CSIRO Publishing logo   blank image
You are here: Books   
blank image Search
blank image blank image
blank image
  Advanced Search
Books Home
New Releases
Forthcoming Releases
On Sale
How to Order
For Authors
For Media

blue arrow e-Alerts
blank image
Subscribe to our Email Alert or RSS feeds RSS

red arrow Connect with us
blank image
facebook twitter logo LinkedIn

red arrow On Sale
blank image
View products currently available at reduced prices.

Monitoring Forest Biodiversity

Monitoring Forest Biodiversity

Improving Conservation through Ecologically-Responsible Management

Toby Gardner   University of Cambridge, UK

Photographs, Illustrations
652 pages, 240 x 170 mm
Publisher: Earthscan from Routledge

    Hardback - 2010
ISBN: 9781844076543 - AU $144.00



Forest biodiversity monitoring programs, by evaluating the performance of existing management regimes and helping to identify opportunities for improved practice, represent an essential ingredient in the development of more sustainable management systems. Nevertheless many costly monitoring efforts are often little more than 'tick the box' exercises that do little more than erode the credibility of science. The purpose of this book is to identify the key elements of a robust and pragmatic framework for how monitoring and evaluation programs can make a more meaningful contribution to the development of an ecologically sustainable system of forest use. To be meaningful monitoring programs need to be purposeful and grounded in clear objectives, effective in providing reliable assessments of the links between management activities and changes in forest biodiversity, and realistic in light of real-world financial, logistical and social constraints. Science can make a substantial contribution to achieving these aims but a key component of success lies in overcoming the organisational insularity that currently exists between researchers, managers and bureaucrats.

The first part of the book lays out the importance of biodiversity monitoring in achieving responsible management, and sheds light on the key obstacles and challenges that have thus far confounded attempts to integrate meaningful monitoring programs into forest management systems. The second part presents an operational framework for developing improved forest biodiversity monitoring systems. These proposals address the challenges central to the scoping, design and implementation stages of a forest biodiversity monitoring program, including the definition of program goals and objectives, the indicator selection process, and data collection, analysis and interpretation.

The book is not intended to provide a 'how-to manual' of technical issues but rather to encourage a broader appreciation of the purpose and overall design of an effective monitoring program – with a particular emphasis on designing monitoring programs that are successful in the context of real-world challenges and constraints. The book ends with a section on integrating biodiversity information into the bigger picture and how to frame and evaluate trade-offs in multiple use forests.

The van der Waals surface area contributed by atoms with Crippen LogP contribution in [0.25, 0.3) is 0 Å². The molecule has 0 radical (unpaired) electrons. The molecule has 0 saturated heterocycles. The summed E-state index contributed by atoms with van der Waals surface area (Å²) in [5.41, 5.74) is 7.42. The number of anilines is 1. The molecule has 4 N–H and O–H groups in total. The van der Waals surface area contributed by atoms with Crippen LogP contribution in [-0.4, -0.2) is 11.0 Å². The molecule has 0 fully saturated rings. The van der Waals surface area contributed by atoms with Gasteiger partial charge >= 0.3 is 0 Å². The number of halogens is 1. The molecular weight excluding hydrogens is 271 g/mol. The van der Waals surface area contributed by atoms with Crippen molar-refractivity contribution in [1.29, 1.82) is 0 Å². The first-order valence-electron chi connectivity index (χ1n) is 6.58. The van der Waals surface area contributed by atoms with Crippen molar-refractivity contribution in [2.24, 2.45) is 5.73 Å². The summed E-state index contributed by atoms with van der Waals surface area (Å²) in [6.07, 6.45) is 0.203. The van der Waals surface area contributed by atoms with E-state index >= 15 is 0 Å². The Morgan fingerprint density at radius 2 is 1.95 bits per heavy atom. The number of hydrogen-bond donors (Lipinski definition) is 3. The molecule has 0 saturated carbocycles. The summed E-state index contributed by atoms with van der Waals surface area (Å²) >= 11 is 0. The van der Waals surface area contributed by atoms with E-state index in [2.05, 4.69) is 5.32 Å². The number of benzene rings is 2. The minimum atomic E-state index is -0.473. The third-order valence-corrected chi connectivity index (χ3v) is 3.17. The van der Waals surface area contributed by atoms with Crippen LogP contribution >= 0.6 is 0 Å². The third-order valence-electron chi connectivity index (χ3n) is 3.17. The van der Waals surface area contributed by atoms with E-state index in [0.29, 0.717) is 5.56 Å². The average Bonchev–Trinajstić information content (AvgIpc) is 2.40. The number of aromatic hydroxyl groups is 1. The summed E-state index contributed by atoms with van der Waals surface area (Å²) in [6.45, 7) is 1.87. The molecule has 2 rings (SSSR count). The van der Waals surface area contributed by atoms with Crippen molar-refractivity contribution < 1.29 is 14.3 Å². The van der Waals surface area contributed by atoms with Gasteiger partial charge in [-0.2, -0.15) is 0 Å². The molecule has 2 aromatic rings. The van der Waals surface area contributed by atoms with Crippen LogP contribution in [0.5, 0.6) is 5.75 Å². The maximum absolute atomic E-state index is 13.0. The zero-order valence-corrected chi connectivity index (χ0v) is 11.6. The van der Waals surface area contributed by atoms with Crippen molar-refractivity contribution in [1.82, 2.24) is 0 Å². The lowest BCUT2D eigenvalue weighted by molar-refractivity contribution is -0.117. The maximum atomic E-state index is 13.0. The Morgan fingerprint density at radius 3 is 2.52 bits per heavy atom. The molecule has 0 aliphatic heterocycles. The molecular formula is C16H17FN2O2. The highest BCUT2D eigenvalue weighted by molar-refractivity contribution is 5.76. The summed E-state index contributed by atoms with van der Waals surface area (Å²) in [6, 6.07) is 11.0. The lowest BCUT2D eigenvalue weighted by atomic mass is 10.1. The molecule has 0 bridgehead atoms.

Part I: The Context of Monitoring Forest Biodiversity
Biodiversity Conservation in Human-Modified and Managed Forests
The Origins and Development of Ecologically Responsible Forest Management
The Need for Forest Biodiversity Monitoring
A Typology of Approaches And Indicators for Monitoring Forest Biodiversity
Part II: Challenges Facing Forest Biodiversity Monitoring
Challenges to Monitoring: Problems of Purpose
Challenges to Monitoring: Problems of Design
Challenges to Monitoring: Problems of Reality
Part III: An Operational Framework for Monitoring Forest Biodiversity
Clarifying Purpose: An Operational Framework for Monitoring Forest Biodiversity
Setting Conservation Goals for Biodiveristy Monitoring
Setting Objectives for Biodiversity Monitoring
Selecting Indicators of Forest Structure to Assess Management Performance
Selecting Biological Indicators and Target Species to Evaluate Progress Towards Conservation Goals
Making Assumptions Explicit: The Value of Conceptual Modelling in Biodiversity Monitoring
Sampling Design and Data Collection in Biodiversity Monitoring
Analysis and Interpretation of Biodiversity Data
Putting Forest Biodiversity Monitoring to Work

 Toby Gardner is NERC Research Fellow in the Conservation Science Group, Department of Zoology, University of Cambridge, UK. For the past 10 years his research has focused on how to understand better the impact of human activities on biodiversity in tropical systems, including East Africa, the Brazilian Amazon and the Caribbean. 

Related Titles
 Conservation Oceania Style: Highlighting Oceania’s Unique Approaches to Conservation    Double Helix Issue 08   The East Asian–Australasian Flyway: Population Trends, Threats and the Future    Managing the Impacts of Feral Camels across the Rangelands: Results of the Australian Feral Camel Management Project    Vegetation of Australian Riverine Landscapes   The Aboriginal Story of Burke and Wills    Walks, Tracks and Trails of Queensland's Tropics  


return to top of pageTop  email this page Email this page
Legal & Privacy | Contact Us | Help


© CSIRO 1996-2016